Truly, truly, I say to you, you will weep and lament, but the world will rejoice. You will be sorrowful, but your sorrow will turn into joy. When a woman is giving birth, she has sorrow because her hour has come, but when she has delivered the baby, she no longer remembers the anguish, for joy that a human being has been born into the world. So also you have sorrow now, but I will see you again, and your hearts will rejoice, and no one will take your joy from you.
— John 16:21–23 —
Few things in life are more terrifying or exhilarating than the final moments before a baby is born. When a wife turns to her husband and says, “It’s time,” that husband knows—or he better know—that everything he’s doing needs to stop. Now!
A few weeks ago, this scenario played itself out on national television, as Robert Griffin took a phone call and immediately ran from the field during the middle of the Fiesta Bowl. While at first his co-hosts questioned him for taking a call during the live broadcast, as soon as the reason was given, everyone understood and everyone cheered. Such is the celebration that comes when the long-awaited child is here and about to enter the world. (I share the clip with great pain for my Michigan Wolverines.)
Indeed, there is something wonderful about birth, even as it comes through immense pain for the mother and an immense sense of helplessness (not to mention adoration) for the father. Even more, childbirth is meant to picture something of God’s plans for salvation.
Like marriage, childbirth is a picture of the gospel, or at least the new birth, which comes when God grants life to his children. Explaining regeneration in John 3, Jesus indicates that this new birth—a birth from above—is much more than a metaphor. It is the very means by which God is going to save the world.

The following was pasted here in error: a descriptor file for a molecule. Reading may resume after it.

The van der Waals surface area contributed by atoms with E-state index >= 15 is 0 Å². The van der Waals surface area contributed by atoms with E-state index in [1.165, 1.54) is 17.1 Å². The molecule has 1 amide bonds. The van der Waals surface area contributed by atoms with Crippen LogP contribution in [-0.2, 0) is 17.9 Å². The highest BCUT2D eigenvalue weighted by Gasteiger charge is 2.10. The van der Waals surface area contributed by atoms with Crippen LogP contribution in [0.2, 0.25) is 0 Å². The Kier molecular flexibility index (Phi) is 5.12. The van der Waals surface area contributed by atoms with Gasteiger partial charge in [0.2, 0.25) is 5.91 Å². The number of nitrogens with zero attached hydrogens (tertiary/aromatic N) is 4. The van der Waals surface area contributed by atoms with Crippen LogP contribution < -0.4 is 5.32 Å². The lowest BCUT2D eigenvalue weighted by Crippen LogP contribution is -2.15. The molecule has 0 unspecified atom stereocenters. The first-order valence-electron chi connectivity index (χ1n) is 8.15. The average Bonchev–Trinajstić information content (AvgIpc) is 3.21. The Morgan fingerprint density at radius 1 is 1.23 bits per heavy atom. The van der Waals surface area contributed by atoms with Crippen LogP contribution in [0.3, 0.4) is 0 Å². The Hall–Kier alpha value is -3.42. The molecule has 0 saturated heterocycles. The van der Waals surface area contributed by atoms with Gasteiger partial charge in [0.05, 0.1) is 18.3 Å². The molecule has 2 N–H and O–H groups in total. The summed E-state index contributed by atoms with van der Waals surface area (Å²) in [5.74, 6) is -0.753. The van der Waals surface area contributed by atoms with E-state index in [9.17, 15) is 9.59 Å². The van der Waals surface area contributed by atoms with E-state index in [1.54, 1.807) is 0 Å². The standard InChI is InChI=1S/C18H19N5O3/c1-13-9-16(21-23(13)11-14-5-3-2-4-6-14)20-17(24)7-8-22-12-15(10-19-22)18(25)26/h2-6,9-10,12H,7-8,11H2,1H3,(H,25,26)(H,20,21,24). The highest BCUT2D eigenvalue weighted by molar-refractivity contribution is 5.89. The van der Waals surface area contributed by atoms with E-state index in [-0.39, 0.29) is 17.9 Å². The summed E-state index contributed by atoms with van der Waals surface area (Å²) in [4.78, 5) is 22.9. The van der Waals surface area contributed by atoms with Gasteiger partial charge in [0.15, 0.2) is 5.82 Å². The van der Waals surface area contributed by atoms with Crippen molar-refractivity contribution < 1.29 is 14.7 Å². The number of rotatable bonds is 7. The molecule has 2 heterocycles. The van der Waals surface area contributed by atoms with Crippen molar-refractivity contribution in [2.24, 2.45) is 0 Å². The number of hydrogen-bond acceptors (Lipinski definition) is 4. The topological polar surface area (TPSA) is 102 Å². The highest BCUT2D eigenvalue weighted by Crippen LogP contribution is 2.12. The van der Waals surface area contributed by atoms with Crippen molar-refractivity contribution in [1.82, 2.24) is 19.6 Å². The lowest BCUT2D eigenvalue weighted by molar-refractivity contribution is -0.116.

Likewise, as Jesus nears the cross, he returns to the imagery of childbirth, when in John 16:21–23, he says that the birth of pangs of salvation are here. As the bridegroom, Jesus says that “It’s time!” And importantly, he is not only saying that it is time for his cross, but he is also saying it is time for the bride (the church) to experience the pain of receiving her children.
In the Old Testament, especially in Isaiah, we discover that Mount Zion is a mother who will receive the children of God (cf. Psalm 87). And now that Jesus is going to be lifted up (on Calvary but also in glory), it is time for Mother Zion to receive her offspring. This is a key point in John 16 and one that we need to understand, if we are going to rightly relate childbirth to salvation and salvation to rearing children in the Lord.
On Sunday, I preached on this point and you can find the sermon here. Along the way, this sermon touched on appropriate and inappropriate ways to relate home and heaven, child birth and salvation—subjects that are on the forefront of Christian’s minds today.
As the moral fiber of our country continues to crumble, in large part because the family has been eviscerated, Christian Nationalism seems to offer a suitable solution. Yet, advocates of Christian Nationalism, especially those who are Baptist, should know that the foundations offered by the likes of Stephen Wolfe—see p. 217 in his The Case for Christian Nationalism—depend upon a view of the covenant that Baptists cannot affirm. For this reason and others, Baptists should be cautious of trying to reform America with his brand of postmillennialism. Instead, we should go back to Scripture to see how the new covenant informs the mission of the church, the way Christians can impact culture, and the way the law applies to the state today.
Long story short, more needs to be said on how child birth relates to salvation and how churches should foster Christian homes and influence nations with Christian truth. In the months ahead, Christ Over All will be addressing just this in two issues on the Christian Home (May) and Christian Nationalism (October). In our day, all of us need to think more carefully about how God is bringing light into the world and how the church plays a part in influencing the state. Stay tuned. Until then, however, I offer this sermon as entrée to the subject.
Soli Deo Gloria, ds
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